In the beginning was the Word, and the Word was with God, and the Word was God. 2 He was with God in the beginning. 3 Through him all things were made; without him nothing was made that has been made. 4 In him was life, and that life was the light of all mankind. (John 1:1-4, NIV)
The Apostle John begins his Gospel by drawing a direct parallel to the first words written in the first book of Torah, Genesis. “In the beginning…” John, with his Gospel, is setting out to answer the question, “who is Jesus Christ?”
Jesus, the Son of God, one part of the Holy Trinity, has always been. He was there to see the light and the darkness divided. He made it happen! And He has seen everything since then. He helped in creation, He saw the fall of mankind, the creation of the nation of Israel, the downfall of the nation of Israel, the corruption, the repentant hearts, the need for a perfect savior. The Apostle John, in the first sentence of his Gospel, makes it abundantly clear – Jesus always has been, always will be, God.
The first – and even the fifty-first – time reading this passage can be confusing. Why was John calling Jesus the Word, instead of something more familiar? John was emphasizing the divinity of Jesus Christ. In the Old Testament, the word of God is a revelation from God. The word of God revealed to Moses how to build the tabernacle, how to arrange the camp, and the rules and laws that the Israelites were to follow. By calling Jesus the Word, John was again drawing a parallel to the Old Testament.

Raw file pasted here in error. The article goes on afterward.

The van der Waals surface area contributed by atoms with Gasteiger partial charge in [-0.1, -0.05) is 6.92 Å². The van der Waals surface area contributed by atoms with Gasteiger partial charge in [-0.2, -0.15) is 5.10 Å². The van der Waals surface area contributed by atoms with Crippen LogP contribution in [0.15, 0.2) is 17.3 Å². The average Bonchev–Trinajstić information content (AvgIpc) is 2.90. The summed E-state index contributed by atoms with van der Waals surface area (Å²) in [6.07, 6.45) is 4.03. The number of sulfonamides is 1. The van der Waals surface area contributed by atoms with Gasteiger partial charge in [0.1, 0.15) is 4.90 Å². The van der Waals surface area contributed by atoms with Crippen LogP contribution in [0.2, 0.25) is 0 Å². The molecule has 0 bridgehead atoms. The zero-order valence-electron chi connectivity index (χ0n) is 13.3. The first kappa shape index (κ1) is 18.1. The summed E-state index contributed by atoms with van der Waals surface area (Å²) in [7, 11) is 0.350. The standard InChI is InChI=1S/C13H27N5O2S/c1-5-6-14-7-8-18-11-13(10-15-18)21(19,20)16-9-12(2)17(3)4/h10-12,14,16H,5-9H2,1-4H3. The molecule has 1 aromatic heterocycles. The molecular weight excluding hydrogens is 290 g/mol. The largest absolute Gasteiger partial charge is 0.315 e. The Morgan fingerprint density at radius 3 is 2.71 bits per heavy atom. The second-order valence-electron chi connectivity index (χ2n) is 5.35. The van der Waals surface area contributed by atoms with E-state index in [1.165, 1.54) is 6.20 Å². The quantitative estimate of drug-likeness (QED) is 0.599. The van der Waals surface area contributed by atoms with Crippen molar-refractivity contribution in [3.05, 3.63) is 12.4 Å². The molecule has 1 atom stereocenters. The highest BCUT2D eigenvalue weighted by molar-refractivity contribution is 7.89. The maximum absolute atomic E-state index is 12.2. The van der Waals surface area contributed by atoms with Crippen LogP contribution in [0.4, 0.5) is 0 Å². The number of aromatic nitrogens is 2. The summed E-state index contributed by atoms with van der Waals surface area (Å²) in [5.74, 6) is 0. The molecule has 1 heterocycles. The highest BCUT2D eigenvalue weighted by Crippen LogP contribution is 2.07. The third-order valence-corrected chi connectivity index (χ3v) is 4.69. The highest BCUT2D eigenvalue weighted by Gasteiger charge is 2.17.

14 The Word became flesh and made his dwelling among us. We have seen his glory, the glory of the one and only Son, who came from the Father, full of grace and truth. (John 1:14, NIV)
The Apostle John leaves no doubt as to who he means when he writes of the Word. Jesus Christ, who existed from before the beginning, came to earth as a flesh-and-blood human being. But He also retained His divine nature. He came to earth as the Son of God, with a purpose and a mission. Jesus, the Word, came to speak the word of God to mankind, to reveal God to mankind. His death and sacrifice to save mankind revealed God’s love, His love, for us.
So what does this mean for us? The Gospel of John is more than just a record of Jesus’ life and teachings. John acknowledges at the end of his Gospel that he left out many things Jesus did during his life, but those he did include were to help us understand who Jesus is – all of Him! The man and the divine being! By knowing who Jesus is, we can believe in Him and accept His gift of eternal salvation. When you read the Gospel of John, do you read with the understanding that Jesus is God? Always has been and always will be. Perhaps it is time to reread the Gospel of John.
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